As shown in FIG. 1, the separation S1 is selected such that it is less than the natural separation SN of the legs (24, 26), measured at the same displacement d from the friction pads 14 when the friction pads 14 are unworn and are held in contact with the caliper-engaging surfaces 18 by the legs (24, 26). When the clip 12 is engaged with both legs (24, 26), as illustrated in FIG. 3, the legs (24, 26) are bowed toward each other by the clip 12 and, in so doing, bending moments are generated in the legs (24, 26) which further load the friction pads 14. The moment and the resulting force can be adjusted by adjusting the position of the clip 12 along the legs (24, 26), as indicated by the arrow t shown in FIG. 1.

FIG. 4 is an isometric view of another vibration attenuator 100, which shares many of the features of the attenuator 10 illustrated in FIGS. 1 through 3. The attenuator 100 differs, in part, in that it employs a U-shaped wire 102 which is drawn into a horseshoe-shape by a tension spring 104 which is attached between a first leg 106 and a second leg 108. A large portion of the U-shaped wire 102 is coated with a polymer to form a handle 110 which can be comfortably gripped with a squeezing action. The polymer coating also serves to help maintain the tension spring 104 in a fixed position along the legs (106, 108).

Again, a clip 112 is provided which, by itself or in combination with an attenuator such as the attenuator 100, forms another embodiment of the present invention. The clip 112 terminates in a first end region 114 which is configured to pivotally engage the first leg 106. The pivotal engagement in this embodiment is provided by a first end region passage 116. The first end region passage 116 is an open-sided passage that sufficiently surrounds the first leg 106 such that, once the first leg 106 is engaged with the first end region passage 116, the first leg 106 remains so engaged unless forcibly removed. In this embodiment, the first end region passage 116 is configured with an opening 118 having a width w sufficient that the clip 112 can be snapped on and off the coated section of the first leg 106 and, when snapped thereon, can rotate thereabout. Having the clip 112 so mounted provides multiple benefits. First, it keeps the clip 112 with the remainder of the vibration attenuator 100 so that it will always be available when needed. Having the clip 112 snap on, rather than being permanently attached, simplifies assembly when an attenuator system incorporating the clip 112 is to be provided and allows the clip 112 to be readily removed in the event that the user does not have sufficient experience to use it effectively.

The clip 112 also terminates in a second end region 120, which is provided with a first protrusion 122. The first protrusion 122 is configured such that it can be slidably engaged across the second leg 108 of the U-shaped wire 102 while the legs (106, 108) are squeezed together by the user. When the second protrusion is engaged with the second leg 108, it acts to restrainably engage the second leg 108. The first protrusion 120 is separated from the first end region passage 116 such that, when engaged with the second leg 108, the legs (106, 108) are locally spaced apart by a separation S1. Again, the separation S1 is selected, as discussed above, as a value less than SN, where SN (as shown in FIG. 1) is the natural separation of the legs (106, 108) which is determined when friction pads 124 attached to the legs (106, 108) are unworn and are held in contact with a disk brake (not shown) by the legs (106, 108) under the bias of the tension spring 104. By so restricting the separation of the legs (106,108) as discussed above, there will be a moment applied to the legs (106,108) which increases the force that the friction pads 124 apply to the disk brake which is being machined.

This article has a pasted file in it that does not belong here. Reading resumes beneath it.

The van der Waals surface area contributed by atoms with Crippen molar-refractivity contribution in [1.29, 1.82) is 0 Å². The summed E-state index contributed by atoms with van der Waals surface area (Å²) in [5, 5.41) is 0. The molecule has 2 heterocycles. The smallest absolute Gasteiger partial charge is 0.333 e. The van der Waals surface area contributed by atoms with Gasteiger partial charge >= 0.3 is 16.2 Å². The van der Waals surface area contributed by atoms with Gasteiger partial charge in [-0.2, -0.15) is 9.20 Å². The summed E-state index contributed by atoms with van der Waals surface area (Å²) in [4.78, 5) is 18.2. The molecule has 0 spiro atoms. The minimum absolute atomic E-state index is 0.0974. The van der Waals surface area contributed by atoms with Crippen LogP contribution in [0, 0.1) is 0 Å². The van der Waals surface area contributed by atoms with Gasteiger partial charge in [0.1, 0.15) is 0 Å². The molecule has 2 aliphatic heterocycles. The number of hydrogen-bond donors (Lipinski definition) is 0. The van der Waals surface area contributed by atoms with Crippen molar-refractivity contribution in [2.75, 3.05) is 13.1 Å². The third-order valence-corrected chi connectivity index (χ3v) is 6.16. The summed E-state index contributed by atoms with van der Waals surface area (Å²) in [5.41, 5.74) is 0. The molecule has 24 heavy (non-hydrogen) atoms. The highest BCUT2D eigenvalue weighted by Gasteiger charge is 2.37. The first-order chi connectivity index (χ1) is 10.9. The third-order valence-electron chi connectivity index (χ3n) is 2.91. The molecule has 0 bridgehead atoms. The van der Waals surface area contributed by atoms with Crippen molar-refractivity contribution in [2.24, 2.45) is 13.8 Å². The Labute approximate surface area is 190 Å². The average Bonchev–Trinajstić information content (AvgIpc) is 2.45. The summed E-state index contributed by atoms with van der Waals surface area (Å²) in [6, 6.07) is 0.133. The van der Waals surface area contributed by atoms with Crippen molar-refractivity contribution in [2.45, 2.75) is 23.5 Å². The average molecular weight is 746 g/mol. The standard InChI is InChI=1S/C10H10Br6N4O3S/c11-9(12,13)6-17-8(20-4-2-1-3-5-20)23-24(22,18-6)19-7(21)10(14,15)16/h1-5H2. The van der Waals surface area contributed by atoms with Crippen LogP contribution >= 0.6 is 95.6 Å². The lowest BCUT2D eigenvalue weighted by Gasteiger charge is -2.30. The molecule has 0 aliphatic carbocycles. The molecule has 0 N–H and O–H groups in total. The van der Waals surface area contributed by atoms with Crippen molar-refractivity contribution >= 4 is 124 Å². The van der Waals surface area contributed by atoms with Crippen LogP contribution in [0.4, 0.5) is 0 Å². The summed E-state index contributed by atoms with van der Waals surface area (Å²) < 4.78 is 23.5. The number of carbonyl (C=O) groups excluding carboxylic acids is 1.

While the clip 112 can be translated along the coated sections of the legs (106, 108), the polymer coating should impede such motion and thus reduce the chance of inadvertent readjustment in service due to the vibrations resulting from machining.

FIG. 5 is a isometric view of another attenuator 200 with a clip 202 which forms another embodiment of the present invention. The vibration attenuator 200 shares many of the features of the attenuator 100 shown in FIG. 4. The vibration attenuator 200 has a generally U-shaped handle 204 which has a pair of legs 206 which each terminate in a stepped section 208, to which is attached a friction pad 210. A tension spring 212 is attached between the legs 206 so as to pull the friction pads 210 toward each other. The attenuator 200 differs in that it has a first pair of restraining rings 214 mounted on the two legs 206 to block motion of the clip 202 along the legs 206 toward the tension spring 212. Optionally, a pair of second restraining rings 216 can be provided to limit the motion of the clip 202 toward the pads 210, in which case the pairs of restraining rings (214, 216) bracket the regions of the legs 206 where the clip 202 attaches.

FIGS. 6 and 7 are isometric views of a vibration attenuator 300 and a clip 302 which forms another embodiment of the present invention. The clip 302, which is better shown in FIG. 8, differs from the clips discussed above in that the clip 302 is configured to allow a user to apply incremental forces based on the condition of the vibration attenuator 300. A first incremental force can be applied when the wear on the vibration attenuator 300 is moderate, and a second incremental force can be applied after the benefits of the first incremental force have been diminished by subsequent wear. FIG. 6 shows the attenuator 300 when moderate wear has occurred, while FIG. 7 shows the attenuator 300 when a first friction pad 304 and a second friction pad 306 have been worn to significantly reduced thicknesses.